Capsule Reviews 

Our critics weigh in on local theater.

For complete, up-to-date East Bay theater listings, look under "Billboard" on the home page for the "Select Category" pulldown, then select "Theater & Performance Arts."

All's Well That Ends Well -- In this cheerful production of Shakespeare's lightest "Problem Play," the scheming Helena is, to quote Brian Roberts in the film version of Cabaret, about as fatale as an after-dinner mint. Yes, she lays a series of careful traps for the hapless Bertram, but she's just so smart and adorable doing it it's hard to think of her as the manipulative airhead she's too often characterized as. It seems that director Lisa Peterson wants to get All's Well out from under the cloud that haunts the Problem Plays, creating a candy-colored, mischievous take on the girl-gets-boy story. Peterson is a visual director, and it shows here in both the design and the blocking. She also gets some unusual work from her actors. The problem with this play is that the second half of the play necessarily lags. The acting, design, and music are all fine, it just takes a while to get to the payoff. -- L.D. (Through October 10 at the Bruns Amphitheatre; 510-548-9666 or CalShakes.org)

ReOrient 2004 -- Golden Thread's festival of Middle Eastern-themed shorts is as much a mixed bag in execution as it is in conception, but it's well worth catching despite the rough bits. The Thursday/Saturday set includes two fascinating monologues, Betty Shamieh's biting account of growing up Arab in NYC and Naomi Wallace's chilling portrait of one Israeli's part in keeping down the Palestinians. Along with a charming love story set in midair, they more than make up for a portentous postapocalyptic kiddie cannibal piece and a wooden sketch about an Iranian passion play. Kevin Doyle's hilarious and poignant deconstruction of a CNN segment about a downed soldier in Iraq is both the most tenuously Middle Eastern and the highlight of the Friday/Sunday batch, which also includes an incomprehensible piece about grieving Turkish mothers turning into tomatoes and a witty trifle about an Armenian arranged marriage where the bride has gone invisible. -- S.H. (Through October 10 at Noh Space and Oct 15-24 at the Ashby Stage; 510-986-9194 or GoldenThread.org)

The Persians -- Where have we heard this before? A young king sends his legions across a great distance into battle against a smaller native force in a bid for empire. The smaller force proves intractable and wrests a surprising win from the fray. Back home, a chorus bemoans the way the young king has poured away the youth of his nation "like so much water into desert sand" in a vain attempt to avenge his father's failure to overcome the opposing force. In the program for Aurora's production of The Persians, actress and playwright Ellen McLaughlin swears that in her new adaptation of the Greek Aeschylus' play, the Persian kings Darius and Xerxes are not Bushes senior and junior. Yet the work is clearly intended to make audiences face the magnitude of what is happening in Iraq. The structure of the play builds in intensity -- first we meet the chorus, then Xerxes' regal but troubled mother Atossa, then a bloodied, battered soldier who has dragged himself home to spread the bad news, and finally Xerxes himself. It's a slow, relentless build; there is nothing light about this play. Sadly, recriminations and blame are also familiar to our time, and we get those as well in this scathing production. -- L.D. (Through October 10; 510-843-4822 or AuroraTheatre.org)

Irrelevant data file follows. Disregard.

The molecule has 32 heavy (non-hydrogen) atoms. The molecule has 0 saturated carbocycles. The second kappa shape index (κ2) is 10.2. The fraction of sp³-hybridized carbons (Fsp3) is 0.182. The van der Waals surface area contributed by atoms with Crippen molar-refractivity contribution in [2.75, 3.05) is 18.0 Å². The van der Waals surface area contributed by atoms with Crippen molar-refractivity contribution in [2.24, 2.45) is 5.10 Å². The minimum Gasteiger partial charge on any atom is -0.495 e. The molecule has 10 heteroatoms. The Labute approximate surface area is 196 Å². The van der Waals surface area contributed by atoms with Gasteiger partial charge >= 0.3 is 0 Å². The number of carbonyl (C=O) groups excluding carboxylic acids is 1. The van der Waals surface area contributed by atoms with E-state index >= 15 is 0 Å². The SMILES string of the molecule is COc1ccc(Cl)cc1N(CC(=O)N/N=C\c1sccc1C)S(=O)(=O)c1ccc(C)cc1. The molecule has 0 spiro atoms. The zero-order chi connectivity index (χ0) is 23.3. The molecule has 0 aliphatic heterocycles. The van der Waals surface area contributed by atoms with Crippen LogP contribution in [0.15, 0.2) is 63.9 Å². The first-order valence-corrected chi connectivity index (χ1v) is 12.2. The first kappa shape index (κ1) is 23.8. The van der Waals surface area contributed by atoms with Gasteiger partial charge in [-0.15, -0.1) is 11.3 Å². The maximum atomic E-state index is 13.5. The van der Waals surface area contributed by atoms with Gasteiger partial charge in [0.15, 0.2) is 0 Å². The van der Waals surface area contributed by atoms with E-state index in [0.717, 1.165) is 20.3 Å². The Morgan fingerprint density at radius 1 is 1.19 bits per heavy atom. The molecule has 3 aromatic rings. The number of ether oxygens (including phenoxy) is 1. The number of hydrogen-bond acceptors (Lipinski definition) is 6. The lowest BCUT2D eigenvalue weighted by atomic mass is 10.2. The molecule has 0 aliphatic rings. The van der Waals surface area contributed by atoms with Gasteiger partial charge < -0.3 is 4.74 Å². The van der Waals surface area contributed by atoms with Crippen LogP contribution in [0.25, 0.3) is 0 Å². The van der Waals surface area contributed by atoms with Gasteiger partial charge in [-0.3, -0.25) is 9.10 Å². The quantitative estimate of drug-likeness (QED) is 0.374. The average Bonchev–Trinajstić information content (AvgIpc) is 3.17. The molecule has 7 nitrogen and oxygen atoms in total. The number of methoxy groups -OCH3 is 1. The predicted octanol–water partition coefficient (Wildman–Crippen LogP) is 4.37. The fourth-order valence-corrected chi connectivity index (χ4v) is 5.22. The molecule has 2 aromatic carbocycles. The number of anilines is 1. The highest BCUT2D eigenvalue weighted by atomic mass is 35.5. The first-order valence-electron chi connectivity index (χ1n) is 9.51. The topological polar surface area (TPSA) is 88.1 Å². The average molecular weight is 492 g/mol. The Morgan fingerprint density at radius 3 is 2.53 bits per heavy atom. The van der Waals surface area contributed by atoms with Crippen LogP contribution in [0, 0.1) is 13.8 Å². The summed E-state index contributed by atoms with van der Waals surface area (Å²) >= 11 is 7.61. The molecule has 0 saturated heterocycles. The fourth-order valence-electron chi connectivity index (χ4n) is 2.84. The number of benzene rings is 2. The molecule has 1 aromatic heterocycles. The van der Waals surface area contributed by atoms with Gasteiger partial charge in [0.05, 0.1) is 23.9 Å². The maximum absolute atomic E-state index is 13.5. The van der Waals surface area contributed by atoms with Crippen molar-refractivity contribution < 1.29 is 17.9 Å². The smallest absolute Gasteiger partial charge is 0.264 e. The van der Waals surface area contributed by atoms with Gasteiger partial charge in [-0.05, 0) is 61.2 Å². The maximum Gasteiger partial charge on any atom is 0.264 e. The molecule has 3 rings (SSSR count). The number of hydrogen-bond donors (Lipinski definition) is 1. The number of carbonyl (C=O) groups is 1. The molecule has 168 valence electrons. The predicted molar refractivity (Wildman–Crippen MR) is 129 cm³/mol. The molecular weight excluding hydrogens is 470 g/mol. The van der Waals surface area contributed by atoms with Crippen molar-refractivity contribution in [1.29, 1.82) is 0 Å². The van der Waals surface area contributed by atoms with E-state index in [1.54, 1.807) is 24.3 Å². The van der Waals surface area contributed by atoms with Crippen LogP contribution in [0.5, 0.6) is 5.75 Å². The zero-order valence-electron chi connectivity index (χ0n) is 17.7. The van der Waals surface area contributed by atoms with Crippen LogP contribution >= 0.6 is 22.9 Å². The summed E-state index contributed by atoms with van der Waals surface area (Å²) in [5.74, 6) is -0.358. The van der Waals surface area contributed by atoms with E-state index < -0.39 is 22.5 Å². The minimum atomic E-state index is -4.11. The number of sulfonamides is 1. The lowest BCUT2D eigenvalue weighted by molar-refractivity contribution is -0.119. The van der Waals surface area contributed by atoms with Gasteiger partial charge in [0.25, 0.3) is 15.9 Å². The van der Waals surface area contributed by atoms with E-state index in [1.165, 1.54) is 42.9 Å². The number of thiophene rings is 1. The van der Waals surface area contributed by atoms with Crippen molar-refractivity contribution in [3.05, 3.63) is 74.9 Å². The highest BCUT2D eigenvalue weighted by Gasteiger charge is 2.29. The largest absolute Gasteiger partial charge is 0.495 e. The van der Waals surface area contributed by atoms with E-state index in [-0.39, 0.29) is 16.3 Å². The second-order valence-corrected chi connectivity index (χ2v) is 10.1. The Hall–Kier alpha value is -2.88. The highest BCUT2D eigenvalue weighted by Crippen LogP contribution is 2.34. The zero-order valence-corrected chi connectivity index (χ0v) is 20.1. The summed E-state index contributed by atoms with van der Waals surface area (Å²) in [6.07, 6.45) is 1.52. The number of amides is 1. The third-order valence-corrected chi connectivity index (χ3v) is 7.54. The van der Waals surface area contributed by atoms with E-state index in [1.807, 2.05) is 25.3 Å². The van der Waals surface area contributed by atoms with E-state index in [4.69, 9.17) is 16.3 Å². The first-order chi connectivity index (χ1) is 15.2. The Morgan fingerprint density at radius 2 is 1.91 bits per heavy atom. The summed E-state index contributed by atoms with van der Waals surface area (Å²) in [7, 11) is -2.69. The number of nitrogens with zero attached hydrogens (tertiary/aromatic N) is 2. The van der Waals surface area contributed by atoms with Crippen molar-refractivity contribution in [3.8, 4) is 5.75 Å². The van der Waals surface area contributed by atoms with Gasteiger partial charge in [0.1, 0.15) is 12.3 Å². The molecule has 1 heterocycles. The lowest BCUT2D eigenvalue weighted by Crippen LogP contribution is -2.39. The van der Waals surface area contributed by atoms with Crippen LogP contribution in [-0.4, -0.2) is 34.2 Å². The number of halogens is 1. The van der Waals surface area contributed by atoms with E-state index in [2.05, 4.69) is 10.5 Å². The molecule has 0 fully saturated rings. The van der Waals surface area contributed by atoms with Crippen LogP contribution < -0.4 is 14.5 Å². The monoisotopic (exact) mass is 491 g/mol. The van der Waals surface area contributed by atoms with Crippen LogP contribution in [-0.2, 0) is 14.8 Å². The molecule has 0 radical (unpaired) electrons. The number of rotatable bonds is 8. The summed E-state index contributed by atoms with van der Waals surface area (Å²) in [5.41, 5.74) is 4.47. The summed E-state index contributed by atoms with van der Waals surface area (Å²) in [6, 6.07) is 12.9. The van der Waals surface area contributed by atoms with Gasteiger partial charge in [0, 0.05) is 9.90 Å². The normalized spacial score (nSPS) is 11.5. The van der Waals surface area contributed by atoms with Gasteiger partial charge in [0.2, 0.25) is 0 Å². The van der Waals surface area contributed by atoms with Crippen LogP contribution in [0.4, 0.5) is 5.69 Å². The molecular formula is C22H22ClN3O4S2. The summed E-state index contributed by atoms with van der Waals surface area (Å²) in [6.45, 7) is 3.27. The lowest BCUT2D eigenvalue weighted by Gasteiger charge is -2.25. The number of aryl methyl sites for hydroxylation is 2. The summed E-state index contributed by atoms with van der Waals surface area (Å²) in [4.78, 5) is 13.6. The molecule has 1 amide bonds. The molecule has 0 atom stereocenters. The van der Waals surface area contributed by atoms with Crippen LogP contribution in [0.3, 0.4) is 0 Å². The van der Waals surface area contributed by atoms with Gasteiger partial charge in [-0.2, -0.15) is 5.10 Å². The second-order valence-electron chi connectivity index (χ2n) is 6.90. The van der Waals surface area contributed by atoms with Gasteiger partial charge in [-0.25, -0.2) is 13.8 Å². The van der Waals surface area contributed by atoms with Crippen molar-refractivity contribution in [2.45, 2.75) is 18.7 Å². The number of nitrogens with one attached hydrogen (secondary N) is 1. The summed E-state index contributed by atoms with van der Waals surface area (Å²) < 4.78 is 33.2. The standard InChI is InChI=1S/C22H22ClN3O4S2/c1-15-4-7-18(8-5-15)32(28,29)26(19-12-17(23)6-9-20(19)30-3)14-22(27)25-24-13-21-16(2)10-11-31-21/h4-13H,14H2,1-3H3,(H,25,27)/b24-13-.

The Secret in the Wings -- Mary Zimmerman, the lyrical imagination behind Journey to the West, Metamorphoses, and last season's Notebooks of Leonardo da Vinci, hits us again with another stunningly lovely journey of images and ideas. Notebooks was wonderful, but this piece is even more so, in part because it is more coherent and more deeply emotional. While the ideas aren't as challenging, the characterizations are more varied and complex, the narrative throughline clearer and more compelling. Heidi's parents are off to a dinner party, and they guiltily leave her in the care of their neighbor, who the girl is convinced is an ogre. And indeed he is. But he also has a book of European fairy tales, some more familiar than others, and he sets about captivating Heidi with tales of boys turned into swans, lost loves, evil nursemaids, and a terminally bored teenage princess who shows us why competitions for the hands of princesses are not always such a good idea. Gradually Heidi is swayed, but the ending is still a surprise. There's a lot to look at, and laugh at, and wonder about. This one's a beautiful don't-miss. -- L.D. (Through October 17; 510-647-2949 or BerkeleyRep.org).

Tintypes -- This nostalgic musical revue strings together medleys of inescapable classics and obscure gems from 1876 up through 1920 with a couple introductory sentences here, some snippets of familiar speeches there, uncomplicated by plot or characters. Teddy Roosevelt, Emma Goldman, and Anna Held show up a few times, and it's possible that the stiff bits of silent slapstick are intended to evoke Charlie Chaplin. There's a fine reconstruction toward the end of some hoary vaudeville routines, but it's mostly an excuse for some amiable renditions of beloved old chestnuts from Sousa and Scott Joplin to Bert Williams and "Hello, Ma Baby," like a sing-along without, you know, singing along. -- S.H. (Through October 9 at Altarena Playhouse; 510-523-1553 or Altarena.org)

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